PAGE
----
DC derived from PBMC and cultured with GM-CSF and IL-4 express both the high affinity IgG receptor FcγRI (CD64) and the low affinity IgG receptor FcγRII (CD32) at varying levels (3,11). Both CD64 and CD32 have been shown to mediate uptake of Ag by DC. Targeting Ag to FcγR on human monocytes and DC via monoclonal antibody (mAb)-Ag complexes reduces the amount of Ag required for Ag specific T cell activation as much as 1000-fold.

Although many recent studies have analyzed human T cell activation by DC, what is not clear is whether in vitro generated DC are capable of stimulating a primary humoral immune response. DC isolated from mouse spleen and pulsed with myoglobin were capable of stimulating a primary humoral immune response in syngeneic mice, but mouse splenic DC may have different immunostimulatory effector functions than DC derived from human peripheral blood. Follicular DC (FDC)-lymphocyte clusters isolated from human tonsil enhanced growth and Ig production by CD40 activated human B cells, in vitro. However, tonsillar FDC are phenotypically and morphologically distinct from peripheral blood derived DC and, therefore, are likely to have different effector functions as well.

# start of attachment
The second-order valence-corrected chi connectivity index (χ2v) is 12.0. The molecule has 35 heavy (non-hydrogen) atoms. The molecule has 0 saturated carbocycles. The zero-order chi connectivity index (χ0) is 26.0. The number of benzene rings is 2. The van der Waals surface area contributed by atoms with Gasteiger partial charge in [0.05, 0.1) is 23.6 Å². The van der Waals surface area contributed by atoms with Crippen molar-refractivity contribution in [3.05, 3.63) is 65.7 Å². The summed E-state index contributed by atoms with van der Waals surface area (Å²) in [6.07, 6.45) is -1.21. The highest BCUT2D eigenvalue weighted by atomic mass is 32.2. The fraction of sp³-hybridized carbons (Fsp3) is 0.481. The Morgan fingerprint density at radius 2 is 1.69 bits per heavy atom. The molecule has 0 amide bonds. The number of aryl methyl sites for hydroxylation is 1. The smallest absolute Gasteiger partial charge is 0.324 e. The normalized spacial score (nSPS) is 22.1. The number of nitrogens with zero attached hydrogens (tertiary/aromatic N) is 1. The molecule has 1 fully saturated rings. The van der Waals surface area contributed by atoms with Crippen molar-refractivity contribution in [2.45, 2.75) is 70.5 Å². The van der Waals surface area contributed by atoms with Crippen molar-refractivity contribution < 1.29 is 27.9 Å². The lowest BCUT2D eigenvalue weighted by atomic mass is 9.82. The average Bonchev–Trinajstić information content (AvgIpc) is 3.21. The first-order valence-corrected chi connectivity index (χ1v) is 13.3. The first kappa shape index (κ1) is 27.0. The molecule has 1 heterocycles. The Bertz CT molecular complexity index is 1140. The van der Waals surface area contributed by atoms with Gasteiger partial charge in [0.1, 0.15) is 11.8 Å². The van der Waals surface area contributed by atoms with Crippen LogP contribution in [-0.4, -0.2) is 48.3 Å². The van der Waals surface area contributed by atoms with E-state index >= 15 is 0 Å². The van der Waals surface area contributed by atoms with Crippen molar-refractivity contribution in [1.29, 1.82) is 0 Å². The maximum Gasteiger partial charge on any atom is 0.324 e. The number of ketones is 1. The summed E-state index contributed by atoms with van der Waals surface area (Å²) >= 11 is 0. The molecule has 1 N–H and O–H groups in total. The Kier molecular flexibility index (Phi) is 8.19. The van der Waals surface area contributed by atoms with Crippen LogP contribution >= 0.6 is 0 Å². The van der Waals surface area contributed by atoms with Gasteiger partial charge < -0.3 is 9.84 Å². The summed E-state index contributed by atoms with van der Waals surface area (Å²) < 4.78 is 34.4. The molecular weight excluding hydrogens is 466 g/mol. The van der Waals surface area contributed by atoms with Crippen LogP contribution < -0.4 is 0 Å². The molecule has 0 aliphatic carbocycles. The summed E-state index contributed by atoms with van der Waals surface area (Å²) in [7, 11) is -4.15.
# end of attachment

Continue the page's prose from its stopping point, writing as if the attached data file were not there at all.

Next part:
SCID mice are deficient in mature lymphocytes, Ig production and lymphocyte mediated immune responses due to defective Ig and T cell receptor gene rearrangement. SCID mice reconstituted with human peripheral blood lymphocytes (SCIDhu PBL mice) can be effective models of recall antigen directed Ig production by human B cells. However, it is very difficult to stimulate neo-Ag, self-Ag or TAA specific primary immune responses and IgG production in SCIDhu PBL mice.